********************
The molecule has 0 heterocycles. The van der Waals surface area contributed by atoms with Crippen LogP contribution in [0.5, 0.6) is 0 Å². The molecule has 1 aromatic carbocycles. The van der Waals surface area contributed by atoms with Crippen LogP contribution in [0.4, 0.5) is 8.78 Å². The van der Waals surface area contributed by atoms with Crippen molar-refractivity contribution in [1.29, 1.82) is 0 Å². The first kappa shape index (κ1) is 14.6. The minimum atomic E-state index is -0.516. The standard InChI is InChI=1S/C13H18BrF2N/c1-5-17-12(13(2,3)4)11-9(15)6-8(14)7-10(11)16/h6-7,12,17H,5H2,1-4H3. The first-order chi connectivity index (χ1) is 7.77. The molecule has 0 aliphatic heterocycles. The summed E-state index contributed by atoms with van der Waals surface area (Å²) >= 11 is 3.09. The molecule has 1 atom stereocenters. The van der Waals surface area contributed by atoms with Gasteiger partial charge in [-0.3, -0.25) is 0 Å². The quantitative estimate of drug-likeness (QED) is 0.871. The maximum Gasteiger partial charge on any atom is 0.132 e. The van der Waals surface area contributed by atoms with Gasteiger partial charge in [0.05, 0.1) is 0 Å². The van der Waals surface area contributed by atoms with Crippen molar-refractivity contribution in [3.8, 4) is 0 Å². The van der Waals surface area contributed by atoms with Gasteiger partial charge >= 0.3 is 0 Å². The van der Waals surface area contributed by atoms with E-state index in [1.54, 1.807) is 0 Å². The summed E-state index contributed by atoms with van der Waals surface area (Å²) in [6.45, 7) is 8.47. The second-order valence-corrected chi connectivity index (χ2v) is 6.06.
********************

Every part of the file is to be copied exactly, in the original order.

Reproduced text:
The molecule has 0 heterocycles. The van der Waals surface area contributed by atoms with Crippen LogP contribution in [0.5, 0.6) is 0 Å². The molecule has 1 aromatic carbocycles. The van der Waals surface area contributed by atoms with Crippen LogP contribution in [0.4, 0.5) is 8.78 Å². The van der Waals surface area contributed by atoms with Crippen molar-refractivity contribution in [1.29, 1.82) is 0 Å². The first kappa shape index (κ1) is 14.6. The minimum atomic E-state index is -0.516. The standard InChI is InChI=1S/C13H18BrF2N/c1-5-17-12(13(2,3)4)11-9(15)6-8(14)7-10(11)16/h6-7,12,17H,5H2,1-4H3. The first-order chi connectivity index (χ1) is 7.77. The molecule has 0 aliphatic heterocycles. The summed E-state index contributed by atoms with van der Waals surface area (Å²) >= 11 is 3.09. The molecule has 1 atom stereocenters. The van der Waals surface area contributed by atoms with Gasteiger partial charge in [-0.3, -0.25) is 0 Å². The quantitative estimate of drug-likeness (QED) is 0.871. The maximum Gasteiger partial charge on any atom is 0.132 e. The van der Waals surface area contributed by atoms with Gasteiger partial charge in [0.05, 0.1) is 0 Å². The van der Waals surface area contributed by atoms with Crippen molar-refractivity contribution in [3.8, 4) is 0 Å². The van der Waals surface area contributed by atoms with Gasteiger partial charge >= 0.3 is 0 Å². The van der Waals surface area contributed by atoms with E-state index in [1.54, 1.807) is 0 Å². The summed E-state index contributed by atoms with van der Waals surface area (Å²) in [6.45, 7) is 8.47. The second-order valence-corrected chi connectivity index (χ2v) is 6.06.